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Considerations of changing financial year end

by Catherine Pinner

As we have highlighted in previous issues of the Rickard Luckin Agricultural Briefing , the way HMRC assesses business profits is changing, effective from the ongoing tax year 2023–24.

Sole traders, partnerships, and limited liability partnerships

Unless there is a strong commercial reason not to change, most businesses will choose to amend their year end to 31 March or 5 April as profits will be taxed on the tax year basis, rather than the profits in the accounting period ending in the tax year. If the business year end is not either 31 March or 5 April then the profits will have to be apportioned from two accounting periods.

As noted previously, tax arising on profits in the transitional period can be spread over five years.

If you are changing your year end there are other matters to consider:

  • The new financial period may be longer or shorter than your previous accounting period but if your sales/expenses do not occur evenly throughout the year, then any extension in the accounting period may not automatically increase your profits in proportion with the extension. This is particularly noticeable within agricultural businesses. Costs generally occur during the harvest year from October through to May and the sales occur after harvest from July/August.
  • If you think that you are going to have higher profits in the transition period, you could consider preparing two sets of accounts so you can demonstrate that the higher profits arose in the transitional period and that these can be spread over five years. If only one set of accounts is prepared, then the profits will be time apportioned.
  • Please be aware that the capital allowances will be apportioned to the period in which the asset is purchased. Therefore, you may wish to delay making any capital purchases in the transitional period as this would reduce the transitional profits and the amount of tax that can ultimately be spread over the five years.

Practical considerations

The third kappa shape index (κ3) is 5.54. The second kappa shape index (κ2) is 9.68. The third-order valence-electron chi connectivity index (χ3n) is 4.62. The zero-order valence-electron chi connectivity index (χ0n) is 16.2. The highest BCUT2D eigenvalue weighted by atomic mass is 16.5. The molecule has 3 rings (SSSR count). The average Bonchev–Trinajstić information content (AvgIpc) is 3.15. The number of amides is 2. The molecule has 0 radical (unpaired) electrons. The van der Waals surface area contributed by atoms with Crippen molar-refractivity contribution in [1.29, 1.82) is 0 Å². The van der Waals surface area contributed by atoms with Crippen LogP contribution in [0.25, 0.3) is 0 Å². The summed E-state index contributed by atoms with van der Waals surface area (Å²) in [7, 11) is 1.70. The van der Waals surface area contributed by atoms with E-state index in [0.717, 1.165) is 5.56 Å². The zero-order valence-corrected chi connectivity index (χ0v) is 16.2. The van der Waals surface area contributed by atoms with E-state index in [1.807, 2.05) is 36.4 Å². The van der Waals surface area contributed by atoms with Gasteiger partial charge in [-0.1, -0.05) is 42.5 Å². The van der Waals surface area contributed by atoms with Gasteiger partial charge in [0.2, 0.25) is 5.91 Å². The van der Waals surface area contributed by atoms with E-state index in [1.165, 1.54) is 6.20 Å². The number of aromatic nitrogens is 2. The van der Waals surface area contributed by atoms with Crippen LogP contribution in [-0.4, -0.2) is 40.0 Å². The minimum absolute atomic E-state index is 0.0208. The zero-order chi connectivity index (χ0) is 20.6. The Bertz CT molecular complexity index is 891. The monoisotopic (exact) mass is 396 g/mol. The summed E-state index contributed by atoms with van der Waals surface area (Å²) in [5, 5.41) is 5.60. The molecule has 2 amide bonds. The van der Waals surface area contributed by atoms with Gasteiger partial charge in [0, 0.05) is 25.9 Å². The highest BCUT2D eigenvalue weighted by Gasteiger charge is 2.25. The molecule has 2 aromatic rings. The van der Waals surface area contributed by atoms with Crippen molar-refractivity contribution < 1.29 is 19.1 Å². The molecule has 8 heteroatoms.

• Ensure that your accounting software period end is updated. Some software can easily shorten the period end but some struggle with lengthening the period, so you may have to two accounting periods for the transitional year. The first up to 12 months and the second period to cover the remaining months.
  • If you prepare VAT returns quarterly rather than monthly, consider aligning your VAT quarters with the year end to make reconciliations easier.
  • Ensure you perform a stock take at 31 March/5 April. You may also wish to consider what the stock was at the ‘old’ year end if you think this might affect the profits demonstrated to arise in the transitional period.
  • Make a note of when your partial exemption year ends and ensure these are submitted correctly to HMRC.
  • Consider aligning non-financial deadlines with the accounting period end. It can be helpful to align the holiday year end, as it saves having to calculate the holiday pay accrual for employees. However, pay rises, bonuses and promotions may be easier if they are not aligned with the year so that there is less to concentrate on when you are trying to pull the details together for the end of your accounting period.
  • At the end of the financial period, remember to undertake the usual reviews and reconciliations to ensure that all transactions are included and supported with the appropriate records and appear as expected. As this is a new date, it may be helpful to add a diary reminder.
  • Review the impact of the change in year end on any loan agreements or lease agreements.

Should you wish to talk through any of the above points, please contact your usual accounts or tax manager

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